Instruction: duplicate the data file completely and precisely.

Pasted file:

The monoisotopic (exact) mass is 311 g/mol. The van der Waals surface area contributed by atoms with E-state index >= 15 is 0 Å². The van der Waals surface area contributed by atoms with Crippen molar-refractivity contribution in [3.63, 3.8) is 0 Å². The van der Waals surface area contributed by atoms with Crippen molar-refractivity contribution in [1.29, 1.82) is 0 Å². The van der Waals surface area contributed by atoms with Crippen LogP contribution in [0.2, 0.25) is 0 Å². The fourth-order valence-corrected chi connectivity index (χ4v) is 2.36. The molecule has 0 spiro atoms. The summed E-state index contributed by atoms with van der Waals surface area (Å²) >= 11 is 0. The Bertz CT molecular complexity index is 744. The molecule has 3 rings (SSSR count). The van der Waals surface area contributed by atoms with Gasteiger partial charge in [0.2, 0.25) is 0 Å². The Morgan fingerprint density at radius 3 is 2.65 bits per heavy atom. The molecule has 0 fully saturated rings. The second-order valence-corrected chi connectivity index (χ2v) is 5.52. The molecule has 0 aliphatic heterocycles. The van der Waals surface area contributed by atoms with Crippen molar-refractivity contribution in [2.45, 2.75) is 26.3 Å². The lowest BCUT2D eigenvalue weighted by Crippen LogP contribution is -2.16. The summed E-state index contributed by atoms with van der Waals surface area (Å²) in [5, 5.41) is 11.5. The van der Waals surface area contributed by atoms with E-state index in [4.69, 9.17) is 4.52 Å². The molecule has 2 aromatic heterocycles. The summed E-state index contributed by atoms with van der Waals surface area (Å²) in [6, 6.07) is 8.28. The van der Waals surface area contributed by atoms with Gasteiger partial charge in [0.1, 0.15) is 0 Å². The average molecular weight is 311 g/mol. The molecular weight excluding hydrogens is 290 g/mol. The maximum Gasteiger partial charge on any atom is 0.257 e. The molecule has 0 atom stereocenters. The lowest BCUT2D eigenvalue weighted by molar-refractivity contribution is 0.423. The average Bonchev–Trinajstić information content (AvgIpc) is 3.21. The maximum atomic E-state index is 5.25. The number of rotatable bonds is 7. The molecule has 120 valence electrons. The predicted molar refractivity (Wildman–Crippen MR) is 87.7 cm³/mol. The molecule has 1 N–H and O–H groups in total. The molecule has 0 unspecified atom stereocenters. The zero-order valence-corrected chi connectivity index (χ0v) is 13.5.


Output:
The monoisotopic (exact) mass is 311 g/mol. The van der Waals surface area contributed by atoms with E-state index >= 15 is 0 Å². The van der Waals surface area contributed by atoms with Crippen molar-refractivity contribution in [3.63, 3.8) is 0 Å². The van der Waals surface area contributed by atoms with Crippen molar-refractivity contribution in [1.29, 1.82) is 0 Å². The van der Waals surface area contributed by atoms with Crippen LogP contribution in [0.2, 0.25) is 0 Å². The fourth-order valence-corrected chi connectivity index (χ4v) is 2.36. The molecule has 0 spiro atoms. The summed E-state index contributed by atoms with van der Waals surface area (Å²) >= 11 is 0. The Bertz CT molecular complexity index is 744. The molecule has 3 rings (SSSR count). The van der Waals surface area contributed by atoms with Gasteiger partial charge in [0.2, 0.25) is 0 Å². The Morgan fingerprint density at radius 3 is 2.65 bits per heavy atom. The molecule has 0 fully saturated rings. The second-order valence-corrected chi connectivity index (χ2v) is 5.52. The molecule has 0 aliphatic heterocycles. The van der Waals surface area contributed by atoms with Crippen molar-refractivity contribution in [2.45, 2.75) is 26.3 Å². The lowest BCUT2D eigenvalue weighted by Crippen LogP contribution is -2.16. The summed E-state index contributed by atoms with van der Waals surface area (Å²) in [5, 5.41) is 11.5. The van der Waals surface area contributed by atoms with E-state index in [4.69, 9.17) is 4.52 Å². The molecule has 2 aromatic heterocycles. The summed E-state index contributed by atoms with van der Waals surface area (Å²) in [6, 6.07) is 8.28. The van der Waals surface area contributed by atoms with Gasteiger partial charge in [0.1, 0.15) is 0 Å². The average molecular weight is 311 g/mol. The molecular weight excluding hydrogens is 290 g/mol. The maximum Gasteiger partial charge on any atom is 0.257 e. The molecule has 0 atom stereocenters. The lowest BCUT2D eigenvalue weighted by molar-refractivity contribution is 0.423. The average Bonchev–Trinajstić information content (AvgIpc) is 3.21. The maximum atomic E-state index is 5.25. The number of rotatable bonds is 7. The molecule has 120 valence electrons. The predicted molar refractivity (Wildman–Crippen MR) is 87.7 cm³/mol. The molecule has 1 N–H and O–H groups in total. The molecule has 0 unspecified atom stereocenters. The zero-order valence-corrected chi connectivity index (χ0v) is 13.5.